Views On Medicare: Rep. Kathy Hochul’s Campaign; Ryan’s Vision; Wyden’s Role
Opinion writers focus on the presidential campaign's Medicare debate.
Los Angeles Times: It's Medicare Vs. The Economy
Kathy Hochul is a young, first-term Democratic congresswoman fighting for her political life in a solidly Republican district outside Buffalo, N.Y. Unlike most of that liberal state, this is Romney country; a poll last week showed the GOP candidate ahead of President Obama in her district by a whopping 12 points. So how does Hochul hope to persuade Republican-leaning voters to cross partisan lines to send a Democrat back to Washington? One word: Medicare (Doyle McManus, 8/26).
The Washington Post: The Real Medicare Villain
The real Medicare villain is not Barack Obama, and it's not even "evil" Paul Ryan. The real villain is America's medical-industrial complex -- and once you grasp this, everything changes (Matt Miller, 8/24).
The New York Times: Romney's First 100 Days
On health care, the initial focus may not be Medicare, despite the campaign attention it has received. ... A Romney administration may instead focus on two less politically perilous areas: Mr. Obama's health law and Medicaid, which covers many poor people and much long-term care for the elderly. Although Republicans could not repeal all of Mr. Obama's health law with reconciliation, they could undo most of the insurance expansion, because it relies on government subsidies for the uninsured. Congress could also shrink Medicaid, which covers about one in six Americans. ... Mr. Ryan's budget envisions 75 percent less Medicaid spending than now projected (David Leonhardt, 8/25).
The New York Times: Paul Ryan's Social Extremism
Mitt Romney, who will be officially nominated this week as the Republican nominee for president, appears to trim his social convictions to the party's prevailing winds. There is no doubt, however, about where the party's vice-presidential candidate stands. A long history of social extremism makes Paul Ryan an emblem of the Republican tack to the far right (8/26).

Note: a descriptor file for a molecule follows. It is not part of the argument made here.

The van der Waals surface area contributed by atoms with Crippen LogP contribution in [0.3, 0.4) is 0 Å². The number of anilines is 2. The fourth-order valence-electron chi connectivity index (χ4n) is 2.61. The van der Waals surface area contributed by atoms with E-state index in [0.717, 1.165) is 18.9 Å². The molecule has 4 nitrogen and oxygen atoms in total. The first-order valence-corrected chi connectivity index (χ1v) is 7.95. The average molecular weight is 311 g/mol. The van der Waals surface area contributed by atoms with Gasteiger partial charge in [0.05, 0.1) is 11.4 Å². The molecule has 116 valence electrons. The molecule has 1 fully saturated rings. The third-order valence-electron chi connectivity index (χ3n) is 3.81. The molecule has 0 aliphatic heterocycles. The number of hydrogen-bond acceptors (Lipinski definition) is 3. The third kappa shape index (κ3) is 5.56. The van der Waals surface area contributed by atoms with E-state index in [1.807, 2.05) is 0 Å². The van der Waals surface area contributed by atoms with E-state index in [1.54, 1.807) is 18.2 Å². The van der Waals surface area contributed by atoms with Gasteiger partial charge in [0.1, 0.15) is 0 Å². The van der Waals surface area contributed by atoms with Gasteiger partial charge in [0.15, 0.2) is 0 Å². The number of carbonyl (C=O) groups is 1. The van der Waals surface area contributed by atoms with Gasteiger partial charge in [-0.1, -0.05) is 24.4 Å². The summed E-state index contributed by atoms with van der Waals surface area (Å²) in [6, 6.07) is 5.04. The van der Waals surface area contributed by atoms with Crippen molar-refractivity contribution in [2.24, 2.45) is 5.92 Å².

The New York Times: The Last Bipartisan
If the name rings a bell, it's probably because Senator Wyden -- without really deserving it -- has become a bumper sticker in the Republican presidential campaign. Wyden, an Obama Democrat, co-authored a Medicare reform proposal with Paul Ryan last year, a precursor to the Ryan budget plan that Democrats have pilloried as a heartless effort to throw grandma and grandpa off the train. When Romney and Ryan refer to their Medicare thinking as "bipartisan," as they do ceaselessly, they mean Ron Wyden. In truth, Wyden never subscribed to the most draconian aspects of the Ryan blueprint, but the fact that the Romney-Ryan ticket uses his name as cover has not endeared Wyden to his own party (Bill Keller, 8/26).
The Washington Post: The Republican Party's Challenge
Mr. Romney's choice of Mr. Ryan, and the consequent focus on entitlement reform, offer the GOP a chance to present itself as the party of fiscally responsible grown-ups. Mr. Ryan's carefully designed "premium support" model for Medicare reform is worthy of debate, and given the inevitable Mediscare campaign Mr. Romney deserves credit for advancing it. But peddling the illusion of pain-free tax cuts is irresponsible. So is the notion that the safety net the GOP ticket professes to want to maintain, the aging society's health care the candidates vow to protect and the defense budget they insist must increase can all be paid for on a shrunken revenue base (8/26).
The Wall Street Journal: Cheesecake Factory Medicine